What Can The Tech World Learn From Amazon?


Yahoo fizzled out. Microsoft has lost its way. AOL is a shadow of its former self. Yes, the giants of Web 1.0 have not had a good time transitioning to this modern age of social networks and mobile computing and smart phones. Indeed, even Facebook itself, launched in 2004 and a solid member of the new generation of social media and network sites finds itself struggling in its efforts to turn its social network base into revenue.

Most importantly, it still groping in the dark for ways to turn its fast-growing mobile presence into cash. Zynga’s stock has crashed as the stock investing public quickly realized that the social gaming emperor has no clothes on. Social buying pioneer Groupon appears to be living on vapors.

Why did I raise these sad stories about old Dot Com 1.0 companies and Web 2.0 youngsters? To highlight the fact that amidst all the confusion and broken dreams that abound in the tech industry’s warp speed rate of change, one brand remains relevant, profitable, and poised to seize the future. I am, surprisingly, talking about Amazon.

Honestly, it’s quite surprising to see the house Jeff Bezos built doing well in the age of mobile and cloud computing. Amazon’s ecommerce section is making money and funding its very robust cloud service, the industry-leading Amazon Web Services. Moreover, Amazon is giving Apple a run for its money in the discount-priced tablet segment with the Kindle and its variations. So what accounts for its survival and how can the rest of the industry learn from Amazon.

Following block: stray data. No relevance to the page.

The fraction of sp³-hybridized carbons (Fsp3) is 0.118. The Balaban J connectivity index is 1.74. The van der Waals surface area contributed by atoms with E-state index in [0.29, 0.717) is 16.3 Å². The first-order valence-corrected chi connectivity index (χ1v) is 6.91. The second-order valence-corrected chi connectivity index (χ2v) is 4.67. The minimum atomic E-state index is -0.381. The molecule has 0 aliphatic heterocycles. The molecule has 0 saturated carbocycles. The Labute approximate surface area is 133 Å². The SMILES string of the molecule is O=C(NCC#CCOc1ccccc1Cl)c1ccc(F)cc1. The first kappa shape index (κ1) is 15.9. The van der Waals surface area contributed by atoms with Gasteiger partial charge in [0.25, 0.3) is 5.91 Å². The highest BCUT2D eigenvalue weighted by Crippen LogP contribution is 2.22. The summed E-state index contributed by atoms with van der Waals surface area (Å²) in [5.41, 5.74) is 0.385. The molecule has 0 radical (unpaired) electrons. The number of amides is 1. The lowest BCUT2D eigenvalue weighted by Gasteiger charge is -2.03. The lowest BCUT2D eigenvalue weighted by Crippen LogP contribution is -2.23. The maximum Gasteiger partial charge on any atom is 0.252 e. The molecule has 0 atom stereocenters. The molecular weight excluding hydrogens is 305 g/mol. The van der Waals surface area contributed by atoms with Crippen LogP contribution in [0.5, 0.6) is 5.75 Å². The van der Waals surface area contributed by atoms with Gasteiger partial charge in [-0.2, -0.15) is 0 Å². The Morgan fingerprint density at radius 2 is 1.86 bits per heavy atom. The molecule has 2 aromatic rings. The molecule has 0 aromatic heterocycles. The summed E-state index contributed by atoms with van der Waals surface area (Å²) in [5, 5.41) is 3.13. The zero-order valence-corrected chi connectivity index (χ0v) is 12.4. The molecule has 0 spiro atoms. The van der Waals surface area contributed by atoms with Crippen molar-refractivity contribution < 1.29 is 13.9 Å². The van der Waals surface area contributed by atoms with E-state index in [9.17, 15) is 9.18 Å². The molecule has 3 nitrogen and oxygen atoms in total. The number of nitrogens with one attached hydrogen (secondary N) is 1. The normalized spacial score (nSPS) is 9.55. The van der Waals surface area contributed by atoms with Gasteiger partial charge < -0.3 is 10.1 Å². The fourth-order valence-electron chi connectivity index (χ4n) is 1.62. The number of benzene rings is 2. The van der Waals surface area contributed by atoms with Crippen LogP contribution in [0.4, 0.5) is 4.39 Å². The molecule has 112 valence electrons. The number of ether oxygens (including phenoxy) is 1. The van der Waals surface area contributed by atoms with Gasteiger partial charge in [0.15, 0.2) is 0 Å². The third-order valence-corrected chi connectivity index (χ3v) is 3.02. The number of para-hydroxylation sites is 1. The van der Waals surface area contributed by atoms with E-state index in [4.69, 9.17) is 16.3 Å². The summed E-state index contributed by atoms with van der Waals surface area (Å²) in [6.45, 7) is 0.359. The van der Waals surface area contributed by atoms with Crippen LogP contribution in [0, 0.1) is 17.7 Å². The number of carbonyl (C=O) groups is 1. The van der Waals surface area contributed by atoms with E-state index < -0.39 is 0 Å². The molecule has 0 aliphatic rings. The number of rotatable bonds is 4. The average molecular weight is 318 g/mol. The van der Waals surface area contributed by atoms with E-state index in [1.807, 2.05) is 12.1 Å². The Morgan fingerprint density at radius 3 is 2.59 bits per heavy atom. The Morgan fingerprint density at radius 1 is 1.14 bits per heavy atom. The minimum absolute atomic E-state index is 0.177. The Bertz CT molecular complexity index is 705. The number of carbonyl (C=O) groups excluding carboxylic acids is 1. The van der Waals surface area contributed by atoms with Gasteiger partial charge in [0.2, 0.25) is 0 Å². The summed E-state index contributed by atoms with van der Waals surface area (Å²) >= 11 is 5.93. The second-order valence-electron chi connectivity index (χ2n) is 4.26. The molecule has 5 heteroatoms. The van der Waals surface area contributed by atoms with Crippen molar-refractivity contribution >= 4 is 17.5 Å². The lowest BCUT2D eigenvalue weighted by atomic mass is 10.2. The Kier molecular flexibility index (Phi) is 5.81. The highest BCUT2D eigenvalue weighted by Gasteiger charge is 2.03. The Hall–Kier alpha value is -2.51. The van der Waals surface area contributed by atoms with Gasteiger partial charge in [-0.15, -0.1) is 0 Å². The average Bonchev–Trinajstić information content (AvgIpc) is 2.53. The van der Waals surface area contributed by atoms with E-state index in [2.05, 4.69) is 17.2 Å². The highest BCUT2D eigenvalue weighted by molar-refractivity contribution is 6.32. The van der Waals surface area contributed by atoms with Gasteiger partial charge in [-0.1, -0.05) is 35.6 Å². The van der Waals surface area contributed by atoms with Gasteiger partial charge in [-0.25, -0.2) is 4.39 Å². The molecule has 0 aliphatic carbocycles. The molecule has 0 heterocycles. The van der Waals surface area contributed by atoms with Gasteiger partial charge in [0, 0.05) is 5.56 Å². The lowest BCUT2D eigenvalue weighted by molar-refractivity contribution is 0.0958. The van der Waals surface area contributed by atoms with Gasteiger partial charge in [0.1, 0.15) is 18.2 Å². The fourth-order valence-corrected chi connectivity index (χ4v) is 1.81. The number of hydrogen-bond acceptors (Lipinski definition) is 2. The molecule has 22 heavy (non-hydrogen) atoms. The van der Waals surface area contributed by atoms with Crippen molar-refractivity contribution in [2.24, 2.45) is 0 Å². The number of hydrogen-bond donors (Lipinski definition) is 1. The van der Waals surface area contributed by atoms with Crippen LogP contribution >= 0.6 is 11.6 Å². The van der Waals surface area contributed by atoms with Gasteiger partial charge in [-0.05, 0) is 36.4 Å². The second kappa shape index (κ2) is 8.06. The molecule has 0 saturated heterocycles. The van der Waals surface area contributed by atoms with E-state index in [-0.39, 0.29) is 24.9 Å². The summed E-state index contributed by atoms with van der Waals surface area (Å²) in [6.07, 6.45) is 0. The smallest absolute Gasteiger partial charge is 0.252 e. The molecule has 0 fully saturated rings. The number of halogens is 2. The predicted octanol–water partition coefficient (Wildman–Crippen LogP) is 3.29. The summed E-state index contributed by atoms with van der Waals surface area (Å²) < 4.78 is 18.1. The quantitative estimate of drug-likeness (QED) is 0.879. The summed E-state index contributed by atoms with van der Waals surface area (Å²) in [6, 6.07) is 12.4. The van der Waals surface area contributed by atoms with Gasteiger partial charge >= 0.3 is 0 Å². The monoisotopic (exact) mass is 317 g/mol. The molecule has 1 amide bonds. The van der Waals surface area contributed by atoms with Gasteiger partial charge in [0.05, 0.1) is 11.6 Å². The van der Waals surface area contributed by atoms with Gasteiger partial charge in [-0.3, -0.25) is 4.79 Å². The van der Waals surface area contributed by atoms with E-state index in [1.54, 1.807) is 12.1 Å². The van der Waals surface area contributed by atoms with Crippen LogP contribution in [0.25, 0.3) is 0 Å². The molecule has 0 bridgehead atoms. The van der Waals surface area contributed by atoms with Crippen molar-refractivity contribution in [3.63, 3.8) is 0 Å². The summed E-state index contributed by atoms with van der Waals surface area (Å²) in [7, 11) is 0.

Vision Matters

Even though the future is mired in mystery and uncertainty, Amazon has shown extraordinary vision because it made sure it mastered what it knows. Take the case of Amazon Web Services, its awesome cloud computing service. Amazon needed a huge computing network and content distribution capabilities. The problem was that it built a network that was too big for its ecommerce needs. Instead of letting this excess capacity ride on its balance sheet, Amazon leveraged it by renting it out to other enterprises. Its vision of nailing your competencies down cold paid off because these competencies can then be sold as separate services.

Slow but Steady

Amazon didn’t get to where it is now through brashness and bravado. In fact, when compared to Apple, Facebook, Twitter, and other tech media darlings, Amazon is fairly low-key. It is more deliberate and its plans focus on the slow but steady approach. As can be seen in the success of the Kindle, this is a strategy many industry players should do well to copy.

Size Matters

Finally, you can’t discount Amazon’s size. Amazon is a market maker. It makes tastes and it can throw its weight around the market. This is a key factor in its success with the Kindle and AWS. Amazon is too big to ignore and, let’s face it, if you are buying content distribution services, the Amazon brand can go a long way in making you say ‘Yes’ to a deal.

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